My first task is the result of admiring several layouts where the owners have painted their track a rust or dark brown color.  When I first really started to notice this technique it scared me....I usually spend extra time trying NOT to get any paint, dirt, etc... on my track!  But to deliberately do it?  That scares me, and I assumed that the folks who did this were designing non-operating dioramas versus working layouts.  As time went by, I realized this was not the case.  So I've jumped onto the bandwagon of rail painters!
Since using a brush for this effort sounds really tiresome, I tried to use a device that looks fairly simple to paint the rails, but I really wasn't happy with the results and found the effort to apply the paint fairly exhausting.  My 'fall back' plan was to use an airbrush.  Although I've had a Paasche VL double-action airbrush for a couple of years, I never been able to achieve good results.  It turns out the problem wasn't the airbrush or the paint, but an older compressor from Badger that just wasn't putting out the pressure that I needed!  I recently bought a cheap 85psi air compressor and the results are amazing!  Its really noisy, but as my layout and most of my work occurs in the garage, this isn't a problem for me.

My color of choice has been Tamiya Red Brown.  Its also easy to get and I've heard good things on various message boards about how well Tamiya works for air brushes.  I have to say, I've been very impressed.  The only challenge is trying to not get too sloppy or rush too much and end up with excessive 'rusty ballast'!

What I don't know yet, is whether or not any part of my fears of doing this were justified.  I'll find out soon enough.

Speaking of ballast, that's been my other project.  Given the mix of Kato Unitrack, Atlas flextrack and Minitrix switches (not to mention several sections of Fleischmann profi-track flex track AND Tomix cant track curves!) I need to unify the look.  Painting the rails is one part, but adding a consistent ballast color is the next part.  Below is an example of the two methods I used of applying 'rust' to rails (the track in the background was with Tamiya using the airbrush, the track in the foreground used a dark brown and roller device I mentioned), as well as the 'wet' ballast waiting for vacuuming and touch ups tomorrow.  Doesn't look great now, but an improvement over what I used to have.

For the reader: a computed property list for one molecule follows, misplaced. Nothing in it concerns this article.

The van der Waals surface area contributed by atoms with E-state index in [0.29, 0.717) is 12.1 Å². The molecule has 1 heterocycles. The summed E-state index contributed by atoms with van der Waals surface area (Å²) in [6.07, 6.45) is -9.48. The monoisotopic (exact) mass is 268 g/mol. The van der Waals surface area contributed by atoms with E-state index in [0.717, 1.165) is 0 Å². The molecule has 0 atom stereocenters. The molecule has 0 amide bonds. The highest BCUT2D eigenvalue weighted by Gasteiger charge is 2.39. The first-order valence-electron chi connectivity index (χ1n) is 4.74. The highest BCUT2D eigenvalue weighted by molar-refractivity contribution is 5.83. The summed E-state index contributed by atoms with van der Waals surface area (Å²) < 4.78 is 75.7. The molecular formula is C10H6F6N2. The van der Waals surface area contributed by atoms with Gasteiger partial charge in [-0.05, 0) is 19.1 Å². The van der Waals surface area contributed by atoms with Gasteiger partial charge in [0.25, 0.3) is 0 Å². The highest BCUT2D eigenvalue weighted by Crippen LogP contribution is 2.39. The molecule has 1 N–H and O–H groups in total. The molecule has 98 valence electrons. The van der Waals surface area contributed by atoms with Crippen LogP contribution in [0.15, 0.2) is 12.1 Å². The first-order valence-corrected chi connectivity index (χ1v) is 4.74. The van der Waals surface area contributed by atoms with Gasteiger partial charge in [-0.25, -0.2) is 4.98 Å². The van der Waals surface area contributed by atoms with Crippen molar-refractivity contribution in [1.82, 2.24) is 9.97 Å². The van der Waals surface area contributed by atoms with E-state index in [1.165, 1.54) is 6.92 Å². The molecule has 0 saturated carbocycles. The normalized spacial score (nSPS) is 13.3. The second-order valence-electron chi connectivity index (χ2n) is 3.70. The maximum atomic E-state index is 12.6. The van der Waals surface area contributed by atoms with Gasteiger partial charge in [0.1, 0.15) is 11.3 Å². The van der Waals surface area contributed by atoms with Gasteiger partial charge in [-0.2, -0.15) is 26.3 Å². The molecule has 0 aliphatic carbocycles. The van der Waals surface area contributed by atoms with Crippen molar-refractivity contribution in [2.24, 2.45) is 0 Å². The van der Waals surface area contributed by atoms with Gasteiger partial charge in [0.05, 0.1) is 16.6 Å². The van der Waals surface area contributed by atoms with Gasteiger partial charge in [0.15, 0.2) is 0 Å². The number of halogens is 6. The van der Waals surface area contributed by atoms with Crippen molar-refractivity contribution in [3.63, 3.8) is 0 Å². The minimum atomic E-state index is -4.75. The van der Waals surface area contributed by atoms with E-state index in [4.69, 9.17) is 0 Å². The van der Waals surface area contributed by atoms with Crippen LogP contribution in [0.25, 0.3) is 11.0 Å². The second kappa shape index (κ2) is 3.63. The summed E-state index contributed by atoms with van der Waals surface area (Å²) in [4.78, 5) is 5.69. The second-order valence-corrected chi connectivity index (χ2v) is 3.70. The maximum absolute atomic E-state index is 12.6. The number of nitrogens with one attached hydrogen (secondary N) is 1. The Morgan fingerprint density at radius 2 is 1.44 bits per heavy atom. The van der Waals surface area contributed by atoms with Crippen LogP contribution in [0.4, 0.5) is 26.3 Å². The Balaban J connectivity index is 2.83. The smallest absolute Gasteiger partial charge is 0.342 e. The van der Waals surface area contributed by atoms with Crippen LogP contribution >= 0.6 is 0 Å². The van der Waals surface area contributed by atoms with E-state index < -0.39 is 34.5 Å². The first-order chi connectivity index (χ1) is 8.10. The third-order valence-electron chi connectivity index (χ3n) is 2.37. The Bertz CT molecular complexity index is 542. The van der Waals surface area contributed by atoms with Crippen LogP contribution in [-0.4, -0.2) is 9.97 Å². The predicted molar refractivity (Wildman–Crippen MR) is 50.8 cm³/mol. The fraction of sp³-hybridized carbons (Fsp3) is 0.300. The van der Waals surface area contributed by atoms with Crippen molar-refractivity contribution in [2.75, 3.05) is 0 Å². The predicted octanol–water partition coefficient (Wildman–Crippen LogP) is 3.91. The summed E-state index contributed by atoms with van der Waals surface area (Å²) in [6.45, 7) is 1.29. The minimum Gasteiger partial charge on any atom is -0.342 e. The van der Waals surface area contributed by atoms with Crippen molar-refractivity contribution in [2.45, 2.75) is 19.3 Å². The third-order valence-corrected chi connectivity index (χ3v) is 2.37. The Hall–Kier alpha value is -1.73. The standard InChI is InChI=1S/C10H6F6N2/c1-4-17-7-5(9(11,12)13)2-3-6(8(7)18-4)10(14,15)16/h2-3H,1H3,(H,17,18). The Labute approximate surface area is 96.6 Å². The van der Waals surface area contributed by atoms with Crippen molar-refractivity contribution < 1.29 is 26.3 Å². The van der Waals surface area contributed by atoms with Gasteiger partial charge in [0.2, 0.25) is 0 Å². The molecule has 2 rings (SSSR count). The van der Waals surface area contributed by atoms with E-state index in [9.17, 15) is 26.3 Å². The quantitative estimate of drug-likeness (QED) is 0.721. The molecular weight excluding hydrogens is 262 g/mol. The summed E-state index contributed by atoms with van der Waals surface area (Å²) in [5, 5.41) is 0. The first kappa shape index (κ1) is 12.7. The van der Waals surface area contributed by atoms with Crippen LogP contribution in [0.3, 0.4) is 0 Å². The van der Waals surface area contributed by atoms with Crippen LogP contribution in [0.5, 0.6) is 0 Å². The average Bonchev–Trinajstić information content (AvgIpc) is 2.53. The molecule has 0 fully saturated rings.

Let me say that despite my growing enthusiasm for some of the non-Kato track pieces I'm using, ballasting is still not fun.   But I'm muddling through it and hopefully learning a bit more about how to do it correctly without everything looking like the surface of the moon instead of realistic railroad ballast.
The above photo also shows the 6 inch extension across for the city (in addition to my Unitrack ballasting).  This minor extensions will be a sort of 'backdrop' using some of my excess buildings, and will also keep the trains away from the layout edge!  I'm doing something similar further up the layout, but rather than buildings, this will be rolling hills.

I'm also preparing the yard by putting down the cork, in addition to soldering leads to my some of the yard trackage. 
As you can see, and as I'm sure many of you will recognize from your own experience, the layout is an absolute mess right now.  But its a good mess....this is leading up to some exciting improvements!